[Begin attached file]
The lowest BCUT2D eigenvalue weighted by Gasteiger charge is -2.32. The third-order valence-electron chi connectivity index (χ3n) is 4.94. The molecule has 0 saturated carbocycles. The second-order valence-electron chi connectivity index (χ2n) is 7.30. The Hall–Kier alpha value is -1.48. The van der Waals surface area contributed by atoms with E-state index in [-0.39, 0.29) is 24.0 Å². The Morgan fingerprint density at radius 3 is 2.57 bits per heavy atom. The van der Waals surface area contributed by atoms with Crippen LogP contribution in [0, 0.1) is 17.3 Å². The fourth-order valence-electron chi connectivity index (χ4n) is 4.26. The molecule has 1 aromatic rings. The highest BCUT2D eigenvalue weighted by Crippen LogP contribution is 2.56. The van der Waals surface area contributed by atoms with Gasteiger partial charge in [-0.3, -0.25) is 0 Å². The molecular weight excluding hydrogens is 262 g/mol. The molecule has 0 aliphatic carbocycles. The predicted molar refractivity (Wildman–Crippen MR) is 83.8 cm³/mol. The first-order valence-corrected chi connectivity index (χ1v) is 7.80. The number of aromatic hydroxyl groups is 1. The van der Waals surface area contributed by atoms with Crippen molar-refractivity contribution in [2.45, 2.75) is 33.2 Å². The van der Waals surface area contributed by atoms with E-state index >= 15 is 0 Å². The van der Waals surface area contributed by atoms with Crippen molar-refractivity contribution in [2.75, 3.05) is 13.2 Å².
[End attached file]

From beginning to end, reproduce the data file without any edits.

The lowest BCUT2D eigenvalue weighted by Gasteiger charge is -2.32. The third-order valence-electron chi connectivity index (χ3n) is 4.94. The molecule has 0 saturated carbocycles. The second-order valence-electron chi connectivity index (χ2n) is 7.30. The Hall–Kier alpha value is -1.48. The van der Waals surface area contributed by atoms with E-state index in [-0.39, 0.29) is 24.0 Å². The Morgan fingerprint density at radius 3 is 2.57 bits per heavy atom. The van der Waals surface area contributed by atoms with Crippen LogP contribution in [0, 0.1) is 17.3 Å². The fourth-order valence-electron chi connectivity index (χ4n) is 4.26. The molecule has 1 aromatic rings. The highest BCUT2D eigenvalue weighted by Crippen LogP contribution is 2.56. The van der Waals surface area contributed by atoms with Gasteiger partial charge in [-0.3, -0.25) is 0 Å². The molecular weight excluding hydrogens is 262 g/mol. The molecule has 0 aliphatic carbocycles. The predicted molar refractivity (Wildman–Crippen MR) is 83.8 cm³/mol. The first-order valence-corrected chi connectivity index (χ1v) is 7.80. The number of aromatic hydroxyl groups is 1. The van der Waals surface area contributed by atoms with Crippen molar-refractivity contribution in [2.45, 2.75) is 33.2 Å². The van der Waals surface area contributed by atoms with E-state index >= 15 is 0 Å². The van der Waals surface area contributed by atoms with Crippen molar-refractivity contribution in [2.75, 3.05) is 13.2 Å².